“Sometimes [having your period] is a challenge. [It] stops girls from going to school.”

Rebeca, who was 17 when she spoke to Human Rights Watch in 2016, should know. She and other school girls in Tanzania told us they lacked menstrual supplies, toilets with privacy, and information needed to handle menstruation. They described taunts and humiliation when, because of inadequate materials, they leaked blood, missing school as a result.

Female and male latrines at a secondary school in Mwanza, northeastern Tanzania. Many students told Human Rights Watch that they had to use dirty and congested pit latrines. 

© 2016 Elin Martínez/Human Rights Watch

Girls around the world face the same challenge – often with the same, dispiriting result.

The right to sanitation entitles everyone to sanitation services – including to manage menstruation – that provide privacy, ensure dignity, and are safe and hygienic.

This is often not the case. Human Rights Watch research from 2005 to 2017 documents obstacles people encounter when trying to perform the simple acts of relieving themselves or managing menstruation safely and with dignity.

In almost every setting we examined, including schools, prisons and jails, and refugee camps, we found that discrimination based on caste, gender, disability, age, or other status makes it even harder for some people to access adequate sanitation services than others.

We found women and girls often lack safe and private sanitation facilities and materials to manage their menstruation. This can undermine their health, education, work, and gender equality.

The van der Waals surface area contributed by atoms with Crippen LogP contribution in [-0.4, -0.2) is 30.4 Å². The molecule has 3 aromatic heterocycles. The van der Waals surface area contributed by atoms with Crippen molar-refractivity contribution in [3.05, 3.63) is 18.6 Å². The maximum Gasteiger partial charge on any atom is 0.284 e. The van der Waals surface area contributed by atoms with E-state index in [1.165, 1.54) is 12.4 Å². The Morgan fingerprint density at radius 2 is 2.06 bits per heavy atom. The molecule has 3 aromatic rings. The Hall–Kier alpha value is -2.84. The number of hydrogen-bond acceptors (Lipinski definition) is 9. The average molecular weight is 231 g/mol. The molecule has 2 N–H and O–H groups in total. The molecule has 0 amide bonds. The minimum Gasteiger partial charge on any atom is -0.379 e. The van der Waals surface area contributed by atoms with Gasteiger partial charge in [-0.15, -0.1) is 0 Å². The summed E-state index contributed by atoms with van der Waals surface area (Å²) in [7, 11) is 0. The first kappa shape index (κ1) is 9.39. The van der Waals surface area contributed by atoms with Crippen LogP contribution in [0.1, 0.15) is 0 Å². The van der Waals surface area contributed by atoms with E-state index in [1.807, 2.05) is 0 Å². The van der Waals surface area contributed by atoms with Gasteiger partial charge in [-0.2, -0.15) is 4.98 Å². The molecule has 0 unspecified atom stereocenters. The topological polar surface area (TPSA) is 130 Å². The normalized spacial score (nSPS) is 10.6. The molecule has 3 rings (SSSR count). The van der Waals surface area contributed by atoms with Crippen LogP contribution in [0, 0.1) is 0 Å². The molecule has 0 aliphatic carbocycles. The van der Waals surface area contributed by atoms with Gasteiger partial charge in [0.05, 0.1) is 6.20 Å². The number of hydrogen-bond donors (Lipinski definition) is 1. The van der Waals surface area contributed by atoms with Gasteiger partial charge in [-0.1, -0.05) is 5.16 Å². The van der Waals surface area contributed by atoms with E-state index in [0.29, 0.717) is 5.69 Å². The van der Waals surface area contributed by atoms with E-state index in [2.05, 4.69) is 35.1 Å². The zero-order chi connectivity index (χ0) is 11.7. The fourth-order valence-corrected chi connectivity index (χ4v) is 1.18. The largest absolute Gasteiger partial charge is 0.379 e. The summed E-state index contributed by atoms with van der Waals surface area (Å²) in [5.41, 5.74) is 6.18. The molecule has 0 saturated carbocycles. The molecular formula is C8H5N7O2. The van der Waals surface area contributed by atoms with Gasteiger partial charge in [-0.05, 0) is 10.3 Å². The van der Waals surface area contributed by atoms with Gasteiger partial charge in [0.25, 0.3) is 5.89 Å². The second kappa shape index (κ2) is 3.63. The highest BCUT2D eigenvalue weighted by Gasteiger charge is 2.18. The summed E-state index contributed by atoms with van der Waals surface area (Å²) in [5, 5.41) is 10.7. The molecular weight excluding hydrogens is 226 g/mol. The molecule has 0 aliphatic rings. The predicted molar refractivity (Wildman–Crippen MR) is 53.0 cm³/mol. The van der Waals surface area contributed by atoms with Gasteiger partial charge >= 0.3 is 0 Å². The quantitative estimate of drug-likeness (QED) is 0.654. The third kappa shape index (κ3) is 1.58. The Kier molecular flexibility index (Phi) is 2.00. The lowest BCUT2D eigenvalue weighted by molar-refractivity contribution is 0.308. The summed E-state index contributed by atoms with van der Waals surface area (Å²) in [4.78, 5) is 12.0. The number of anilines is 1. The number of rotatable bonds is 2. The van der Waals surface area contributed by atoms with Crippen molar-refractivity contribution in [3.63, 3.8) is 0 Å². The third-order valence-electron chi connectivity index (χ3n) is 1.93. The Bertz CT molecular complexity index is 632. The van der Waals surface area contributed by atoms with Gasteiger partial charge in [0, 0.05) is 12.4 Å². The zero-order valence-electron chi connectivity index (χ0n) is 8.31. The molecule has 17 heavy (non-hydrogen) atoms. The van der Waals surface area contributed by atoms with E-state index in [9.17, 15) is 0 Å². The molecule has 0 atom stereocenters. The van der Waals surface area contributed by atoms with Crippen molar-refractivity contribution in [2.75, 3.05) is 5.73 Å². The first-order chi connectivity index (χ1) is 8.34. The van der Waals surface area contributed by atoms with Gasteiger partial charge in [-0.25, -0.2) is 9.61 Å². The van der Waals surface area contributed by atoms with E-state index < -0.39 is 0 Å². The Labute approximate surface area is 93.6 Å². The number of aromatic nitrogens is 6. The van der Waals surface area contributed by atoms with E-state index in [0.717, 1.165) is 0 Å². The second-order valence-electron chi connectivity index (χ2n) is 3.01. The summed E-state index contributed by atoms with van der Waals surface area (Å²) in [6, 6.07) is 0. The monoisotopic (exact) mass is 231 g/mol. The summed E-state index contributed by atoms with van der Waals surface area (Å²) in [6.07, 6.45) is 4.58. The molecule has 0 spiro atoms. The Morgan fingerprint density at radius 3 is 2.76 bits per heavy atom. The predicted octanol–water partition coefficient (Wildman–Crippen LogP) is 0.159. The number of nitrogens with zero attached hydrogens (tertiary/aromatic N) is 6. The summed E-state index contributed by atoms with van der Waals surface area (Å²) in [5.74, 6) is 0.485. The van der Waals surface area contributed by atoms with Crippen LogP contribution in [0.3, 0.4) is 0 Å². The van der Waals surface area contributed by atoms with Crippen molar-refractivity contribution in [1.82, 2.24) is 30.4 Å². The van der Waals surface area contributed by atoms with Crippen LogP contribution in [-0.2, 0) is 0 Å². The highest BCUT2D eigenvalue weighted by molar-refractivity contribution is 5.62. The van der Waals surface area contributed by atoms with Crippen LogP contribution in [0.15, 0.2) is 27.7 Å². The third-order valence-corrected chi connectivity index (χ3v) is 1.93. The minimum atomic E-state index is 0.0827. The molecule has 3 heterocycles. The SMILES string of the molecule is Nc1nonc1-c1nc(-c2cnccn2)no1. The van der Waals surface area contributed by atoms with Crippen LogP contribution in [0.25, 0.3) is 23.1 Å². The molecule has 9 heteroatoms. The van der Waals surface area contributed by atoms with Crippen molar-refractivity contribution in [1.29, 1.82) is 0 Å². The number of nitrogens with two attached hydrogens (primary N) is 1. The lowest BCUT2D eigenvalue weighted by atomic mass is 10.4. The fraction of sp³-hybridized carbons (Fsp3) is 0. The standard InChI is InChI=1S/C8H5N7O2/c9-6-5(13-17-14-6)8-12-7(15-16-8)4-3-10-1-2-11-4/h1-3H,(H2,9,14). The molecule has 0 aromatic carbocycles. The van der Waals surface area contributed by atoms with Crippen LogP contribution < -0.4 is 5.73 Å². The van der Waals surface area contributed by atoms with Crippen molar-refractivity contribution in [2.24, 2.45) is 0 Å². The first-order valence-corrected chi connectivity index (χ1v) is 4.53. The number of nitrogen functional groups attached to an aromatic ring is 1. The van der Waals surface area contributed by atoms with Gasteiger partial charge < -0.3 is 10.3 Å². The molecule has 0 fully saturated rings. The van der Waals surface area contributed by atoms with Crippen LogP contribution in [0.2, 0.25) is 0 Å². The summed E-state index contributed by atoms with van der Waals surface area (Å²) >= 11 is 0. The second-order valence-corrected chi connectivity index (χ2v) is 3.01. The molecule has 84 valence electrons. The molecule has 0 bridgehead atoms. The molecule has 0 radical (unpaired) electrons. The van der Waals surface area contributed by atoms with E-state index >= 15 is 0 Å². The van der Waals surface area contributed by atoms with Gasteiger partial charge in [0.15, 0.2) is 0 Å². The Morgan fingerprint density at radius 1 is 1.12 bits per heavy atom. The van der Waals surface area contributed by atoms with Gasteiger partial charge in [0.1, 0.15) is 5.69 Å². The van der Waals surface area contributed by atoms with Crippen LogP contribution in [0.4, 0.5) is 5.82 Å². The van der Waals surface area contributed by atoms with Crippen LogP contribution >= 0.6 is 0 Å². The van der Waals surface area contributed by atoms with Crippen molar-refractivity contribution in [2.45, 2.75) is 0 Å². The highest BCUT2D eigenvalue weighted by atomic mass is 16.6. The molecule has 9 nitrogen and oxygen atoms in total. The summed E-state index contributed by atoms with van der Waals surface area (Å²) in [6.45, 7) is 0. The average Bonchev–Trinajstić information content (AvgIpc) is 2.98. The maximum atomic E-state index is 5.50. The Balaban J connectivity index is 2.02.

A lack of access to safe and accessible sanitation facilities can also impact the rights of people with disabilities, older adults, and transgender and gender non-conforming individuals.

To ensure adequate sanitation for all people, governments need to do more than simply commit new funding and resources. They also need to address discrimination and distinctive challenges for certain populations that prevent some people from accessing sanitation.  

Finance and water and sanitation ministers from around the world gathering in Washington, DC, this week for a high-level meeting on global sanitation and drinking water challenges have an opportunity to do just this.

Otherwise, sanitation will continue to be viewed as something for some people.

But it’s not. Sanitation is a human right for all people. Governments need to be treating it that way.